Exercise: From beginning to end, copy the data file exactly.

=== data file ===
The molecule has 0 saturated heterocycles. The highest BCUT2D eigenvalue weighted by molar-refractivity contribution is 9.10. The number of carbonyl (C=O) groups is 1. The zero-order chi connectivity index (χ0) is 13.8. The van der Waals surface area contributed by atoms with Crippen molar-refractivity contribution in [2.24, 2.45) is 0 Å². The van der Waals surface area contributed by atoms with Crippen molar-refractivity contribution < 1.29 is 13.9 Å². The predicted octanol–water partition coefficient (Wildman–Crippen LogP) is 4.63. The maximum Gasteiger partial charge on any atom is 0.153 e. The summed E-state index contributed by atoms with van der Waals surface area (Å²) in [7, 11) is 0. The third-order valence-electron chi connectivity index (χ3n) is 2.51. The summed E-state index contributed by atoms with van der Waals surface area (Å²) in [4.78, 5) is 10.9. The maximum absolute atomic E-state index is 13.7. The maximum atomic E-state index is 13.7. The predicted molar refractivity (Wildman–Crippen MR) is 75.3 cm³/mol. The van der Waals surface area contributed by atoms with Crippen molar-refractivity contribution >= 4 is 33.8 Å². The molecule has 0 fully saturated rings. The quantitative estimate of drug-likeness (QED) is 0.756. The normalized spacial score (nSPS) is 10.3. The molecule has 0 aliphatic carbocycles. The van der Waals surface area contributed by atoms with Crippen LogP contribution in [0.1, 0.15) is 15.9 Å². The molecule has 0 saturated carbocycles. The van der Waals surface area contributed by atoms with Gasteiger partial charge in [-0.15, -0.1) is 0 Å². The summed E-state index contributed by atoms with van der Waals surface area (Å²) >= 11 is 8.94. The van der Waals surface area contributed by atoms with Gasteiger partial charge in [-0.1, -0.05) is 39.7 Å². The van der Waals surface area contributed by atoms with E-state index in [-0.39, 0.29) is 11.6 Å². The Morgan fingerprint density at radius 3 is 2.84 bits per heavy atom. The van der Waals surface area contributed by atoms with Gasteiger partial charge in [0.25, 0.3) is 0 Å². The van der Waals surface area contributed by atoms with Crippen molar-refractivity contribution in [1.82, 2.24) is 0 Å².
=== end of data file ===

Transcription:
The molecule has 0 saturated heterocycles. The highest BCUT2D eigenvalue weighted by molar-refractivity contribution is 9.10. The number of carbonyl (C=O) groups is 1. The zero-order chi connectivity index (χ0) is 13.8. The van der Waals surface area contributed by atoms with Crippen molar-refractivity contribution in [2.24, 2.45) is 0 Å². The van der Waals surface area contributed by atoms with Crippen molar-refractivity contribution < 1.29 is 13.9 Å². The predicted octanol–water partition coefficient (Wildman–Crippen LogP) is 4.63. The maximum Gasteiger partial charge on any atom is 0.153 e. The summed E-state index contributed by atoms with van der Waals surface area (Å²) in [7, 11) is 0. The third-order valence-electron chi connectivity index (χ3n) is 2.51. The summed E-state index contributed by atoms with van der Waals surface area (Å²) in [4.78, 5) is 10.9. The maximum absolute atomic E-state index is 13.7. The maximum atomic E-state index is 13.7. The predicted molar refractivity (Wildman–Crippen MR) is 75.3 cm³/mol. The van der Waals surface area contributed by atoms with Crippen molar-refractivity contribution >= 4 is 33.8 Å². The molecule has 0 fully saturated rings. The quantitative estimate of drug-likeness (QED) is 0.756. The normalized spacial score (nSPS) is 10.3. The molecule has 0 aliphatic carbocycles. The van der Waals surface area contributed by atoms with Crippen LogP contribution in [0.1, 0.15) is 15.9 Å². The molecule has 0 saturated carbocycles. The van der Waals surface area contributed by atoms with Gasteiger partial charge in [-0.15, -0.1) is 0 Å². The summed E-state index contributed by atoms with van der Waals surface area (Å²) >= 11 is 8.94. The van der Waals surface area contributed by atoms with Gasteiger partial charge in [-0.1, -0.05) is 39.7 Å². The van der Waals surface area contributed by atoms with E-state index in [-0.39, 0.29) is 11.6 Å². The Morgan fingerprint density at radius 3 is 2.84 bits per heavy atom. The van der Waals surface area contributed by atoms with Gasteiger partial charge in [0.25, 0.3) is 0 Å². The van der Waals surface area contributed by atoms with Crippen molar-refractivity contribution in [1.82, 2.24) is 0 Å².